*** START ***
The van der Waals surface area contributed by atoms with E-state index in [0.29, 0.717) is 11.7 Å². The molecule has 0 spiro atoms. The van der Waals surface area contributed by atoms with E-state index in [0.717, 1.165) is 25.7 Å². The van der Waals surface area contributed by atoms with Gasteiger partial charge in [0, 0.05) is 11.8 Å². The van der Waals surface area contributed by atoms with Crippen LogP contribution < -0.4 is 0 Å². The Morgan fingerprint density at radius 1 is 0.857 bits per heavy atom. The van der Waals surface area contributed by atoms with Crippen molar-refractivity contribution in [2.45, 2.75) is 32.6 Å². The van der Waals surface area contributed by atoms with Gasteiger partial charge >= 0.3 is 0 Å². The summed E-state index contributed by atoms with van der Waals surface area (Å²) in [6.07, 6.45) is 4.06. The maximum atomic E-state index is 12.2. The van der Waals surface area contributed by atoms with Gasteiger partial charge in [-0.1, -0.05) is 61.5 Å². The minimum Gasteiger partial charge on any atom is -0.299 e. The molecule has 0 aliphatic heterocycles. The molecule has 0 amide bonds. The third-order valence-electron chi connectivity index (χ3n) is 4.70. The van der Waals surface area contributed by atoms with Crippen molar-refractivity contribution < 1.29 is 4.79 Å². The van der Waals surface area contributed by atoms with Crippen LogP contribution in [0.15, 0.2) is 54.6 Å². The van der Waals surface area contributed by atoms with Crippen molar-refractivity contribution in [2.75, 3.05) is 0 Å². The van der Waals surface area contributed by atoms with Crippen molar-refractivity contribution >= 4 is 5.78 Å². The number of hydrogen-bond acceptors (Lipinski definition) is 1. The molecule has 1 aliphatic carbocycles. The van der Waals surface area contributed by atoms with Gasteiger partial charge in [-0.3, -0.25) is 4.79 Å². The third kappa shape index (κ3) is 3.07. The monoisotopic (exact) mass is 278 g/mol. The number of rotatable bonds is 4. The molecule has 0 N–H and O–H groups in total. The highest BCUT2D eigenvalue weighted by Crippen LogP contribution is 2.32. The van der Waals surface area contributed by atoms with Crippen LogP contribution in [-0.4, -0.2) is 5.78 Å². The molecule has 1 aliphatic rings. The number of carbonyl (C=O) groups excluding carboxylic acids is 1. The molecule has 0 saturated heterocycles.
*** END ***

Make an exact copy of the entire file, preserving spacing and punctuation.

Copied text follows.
The van der Waals surface area contributed by atoms with E-state index in [0.29, 0.717) is 11.7 Å². The molecule has 0 spiro atoms. The van der Waals surface area contributed by atoms with E-state index in [0.717, 1.165) is 25.7 Å². The van der Waals surface area contributed by atoms with Gasteiger partial charge in [0, 0.05) is 11.8 Å². The van der Waals surface area contributed by atoms with Crippen LogP contribution < -0.4 is 0 Å². The Morgan fingerprint density at radius 1 is 0.857 bits per heavy atom. The van der Waals surface area contributed by atoms with Crippen molar-refractivity contribution in [2.45, 2.75) is 32.6 Å². The van der Waals surface area contributed by atoms with Gasteiger partial charge >= 0.3 is 0 Å². The summed E-state index contributed by atoms with van der Waals surface area (Å²) in [6.07, 6.45) is 4.06. The maximum atomic E-state index is 12.2. The van der Waals surface area contributed by atoms with Gasteiger partial charge in [-0.1, -0.05) is 61.5 Å². The minimum Gasteiger partial charge on any atom is -0.299 e. The molecule has 0 aliphatic heterocycles. The molecule has 0 amide bonds. The third-order valence-electron chi connectivity index (χ3n) is 4.70. The van der Waals surface area contributed by atoms with Crippen molar-refractivity contribution < 1.29 is 4.79 Å². The van der Waals surface area contributed by atoms with Crippen LogP contribution in [0.15, 0.2) is 54.6 Å². The van der Waals surface area contributed by atoms with Crippen molar-refractivity contribution in [2.75, 3.05) is 0 Å². The van der Waals surface area contributed by atoms with Crippen molar-refractivity contribution >= 4 is 5.78 Å². The number of hydrogen-bond acceptors (Lipinski definition) is 1. The molecule has 1 aliphatic carbocycles. The van der Waals surface area contributed by atoms with Gasteiger partial charge in [-0.3, -0.25) is 4.79 Å². The third kappa shape index (κ3) is 3.07. The monoisotopic (exact) mass is 278 g/mol. The number of rotatable bonds is 4. The molecule has 0 N–H and O–H groups in total. The highest BCUT2D eigenvalue weighted by Crippen LogP contribution is 2.32. The van der Waals surface area contributed by atoms with Crippen LogP contribution in [-0.4, -0.2) is 5.78 Å². The molecule has 1 aliphatic rings. The number of carbonyl (C=O) groups excluding carboxylic acids is 1. The molecule has 0 saturated heterocycles.